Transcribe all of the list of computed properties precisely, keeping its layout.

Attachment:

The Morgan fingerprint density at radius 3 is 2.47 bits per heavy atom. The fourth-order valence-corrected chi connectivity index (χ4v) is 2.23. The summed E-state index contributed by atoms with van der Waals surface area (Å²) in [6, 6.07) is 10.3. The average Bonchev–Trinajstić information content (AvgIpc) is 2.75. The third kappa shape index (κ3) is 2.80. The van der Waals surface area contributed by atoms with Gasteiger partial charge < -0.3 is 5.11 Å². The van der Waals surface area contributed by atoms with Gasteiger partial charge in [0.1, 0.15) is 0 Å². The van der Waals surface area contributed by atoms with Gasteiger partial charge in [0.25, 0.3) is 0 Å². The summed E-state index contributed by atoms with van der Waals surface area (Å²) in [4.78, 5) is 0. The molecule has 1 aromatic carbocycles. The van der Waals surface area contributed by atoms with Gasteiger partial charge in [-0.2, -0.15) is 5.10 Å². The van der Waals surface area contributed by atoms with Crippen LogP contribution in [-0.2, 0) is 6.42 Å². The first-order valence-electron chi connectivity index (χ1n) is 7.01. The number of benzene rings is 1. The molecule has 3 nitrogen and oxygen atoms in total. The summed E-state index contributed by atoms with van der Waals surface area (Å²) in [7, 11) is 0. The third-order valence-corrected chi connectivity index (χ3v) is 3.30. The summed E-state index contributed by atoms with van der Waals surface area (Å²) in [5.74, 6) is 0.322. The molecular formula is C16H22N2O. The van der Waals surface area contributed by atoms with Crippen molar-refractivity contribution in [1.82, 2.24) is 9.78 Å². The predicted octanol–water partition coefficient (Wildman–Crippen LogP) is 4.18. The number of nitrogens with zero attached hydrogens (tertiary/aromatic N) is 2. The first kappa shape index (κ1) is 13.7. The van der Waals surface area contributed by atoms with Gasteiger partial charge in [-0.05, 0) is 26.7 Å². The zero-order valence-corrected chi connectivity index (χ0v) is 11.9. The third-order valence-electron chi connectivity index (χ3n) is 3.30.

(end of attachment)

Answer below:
The Morgan fingerprint density at radius 3 is 2.47 bits per heavy atom. The fourth-order valence-corrected chi connectivity index (χ4v) is 2.23. The summed E-state index contributed by atoms with van der Waals surface area (Å²) in [6, 6.07) is 10.3. The average Bonchev–Trinajstić information content (AvgIpc) is 2.75. The third kappa shape index (κ3) is 2.80. The van der Waals surface area contributed by atoms with Gasteiger partial charge < -0.3 is 5.11 Å². The van der Waals surface area contributed by atoms with Gasteiger partial charge in [0.1, 0.15) is 0 Å². The van der Waals surface area contributed by atoms with Gasteiger partial charge in [0.25, 0.3) is 0 Å². The summed E-state index contributed by atoms with van der Waals surface area (Å²) in [4.78, 5) is 0. The molecule has 1 aromatic carbocycles. The van der Waals surface area contributed by atoms with Gasteiger partial charge in [-0.2, -0.15) is 5.10 Å². The van der Waals surface area contributed by atoms with Crippen LogP contribution in [-0.2, 0) is 6.42 Å². The first-order valence-electron chi connectivity index (χ1n) is 7.01. The number of benzene rings is 1. The molecule has 3 nitrogen and oxygen atoms in total. The summed E-state index contributed by atoms with van der Waals surface area (Å²) in [7, 11) is 0. The third-order valence-corrected chi connectivity index (χ3v) is 3.30. The summed E-state index contributed by atoms with van der Waals surface area (Å²) in [5.74, 6) is 0.322. The molecular formula is C16H22N2O. The van der Waals surface area contributed by atoms with Crippen molar-refractivity contribution in [1.82, 2.24) is 9.78 Å². The predicted octanol–water partition coefficient (Wildman–Crippen LogP) is 4.18. The number of nitrogens with zero attached hydrogens (tertiary/aromatic N) is 2. The first kappa shape index (κ1) is 13.7. The van der Waals surface area contributed by atoms with Gasteiger partial charge in [-0.05, 0) is 26.7 Å². The zero-order valence-corrected chi connectivity index (χ0v) is 11.9. The third-order valence-electron chi connectivity index (χ3n) is 3.30.